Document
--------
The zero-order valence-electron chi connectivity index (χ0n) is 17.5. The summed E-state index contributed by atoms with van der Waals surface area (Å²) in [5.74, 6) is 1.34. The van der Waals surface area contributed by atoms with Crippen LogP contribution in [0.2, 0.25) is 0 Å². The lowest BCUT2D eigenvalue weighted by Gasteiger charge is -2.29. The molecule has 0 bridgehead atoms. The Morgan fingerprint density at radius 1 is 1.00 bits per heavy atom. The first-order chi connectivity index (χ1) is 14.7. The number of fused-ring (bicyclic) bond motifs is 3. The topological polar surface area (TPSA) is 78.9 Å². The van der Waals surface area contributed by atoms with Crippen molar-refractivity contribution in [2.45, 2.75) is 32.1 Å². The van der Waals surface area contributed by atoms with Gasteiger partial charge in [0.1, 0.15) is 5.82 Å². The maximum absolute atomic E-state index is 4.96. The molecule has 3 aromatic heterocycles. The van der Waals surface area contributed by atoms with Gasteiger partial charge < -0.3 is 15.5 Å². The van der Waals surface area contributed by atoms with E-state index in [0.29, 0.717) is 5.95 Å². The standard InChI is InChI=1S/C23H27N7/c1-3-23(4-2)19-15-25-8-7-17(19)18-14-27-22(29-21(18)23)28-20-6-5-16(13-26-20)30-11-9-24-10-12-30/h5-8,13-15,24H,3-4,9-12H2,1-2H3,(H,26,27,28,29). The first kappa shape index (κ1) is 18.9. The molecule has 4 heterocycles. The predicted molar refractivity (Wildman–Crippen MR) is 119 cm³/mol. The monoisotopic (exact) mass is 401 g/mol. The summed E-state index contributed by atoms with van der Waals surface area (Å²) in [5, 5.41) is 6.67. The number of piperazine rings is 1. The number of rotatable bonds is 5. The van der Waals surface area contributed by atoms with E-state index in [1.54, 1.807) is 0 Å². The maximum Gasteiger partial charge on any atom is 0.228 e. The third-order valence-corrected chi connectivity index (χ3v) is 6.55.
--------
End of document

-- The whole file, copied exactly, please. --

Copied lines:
The zero-order valence-electron chi connectivity index (χ0n) is 17.5. The summed E-state index contributed by atoms with van der Waals surface area (Å²) in [5.74, 6) is 1.34. The van der Waals surface area contributed by atoms with Crippen LogP contribution in [0.2, 0.25) is 0 Å². The lowest BCUT2D eigenvalue weighted by Gasteiger charge is -2.29. The molecule has 0 bridgehead atoms. The Morgan fingerprint density at radius 1 is 1.00 bits per heavy atom. The first-order chi connectivity index (χ1) is 14.7. The number of fused-ring (bicyclic) bond motifs is 3. The topological polar surface area (TPSA) is 78.9 Å². The van der Waals surface area contributed by atoms with Crippen molar-refractivity contribution in [2.45, 2.75) is 32.1 Å². The van der Waals surface area contributed by atoms with Gasteiger partial charge in [0.1, 0.15) is 5.82 Å². The maximum absolute atomic E-state index is 4.96. The molecule has 3 aromatic heterocycles. The van der Waals surface area contributed by atoms with Gasteiger partial charge < -0.3 is 15.5 Å². The van der Waals surface area contributed by atoms with E-state index in [0.29, 0.717) is 5.95 Å². The standard InChI is InChI=1S/C23H27N7/c1-3-23(4-2)19-15-25-8-7-17(19)18-14-27-22(29-21(18)23)28-20-6-5-16(13-26-20)30-11-9-24-10-12-30/h5-8,13-15,24H,3-4,9-12H2,1-2H3,(H,26,27,28,29). The first kappa shape index (κ1) is 18.9. The molecule has 4 heterocycles. The predicted molar refractivity (Wildman–Crippen MR) is 119 cm³/mol. The monoisotopic (exact) mass is 401 g/mol. The summed E-state index contributed by atoms with van der Waals surface area (Å²) in [5, 5.41) is 6.67. The number of piperazine rings is 1. The number of rotatable bonds is 5. The van der Waals surface area contributed by atoms with E-state index in [1.54, 1.807) is 0 Å². The maximum Gasteiger partial charge on any atom is 0.228 e. The third-order valence-corrected chi connectivity index (χ3v) is 6.55.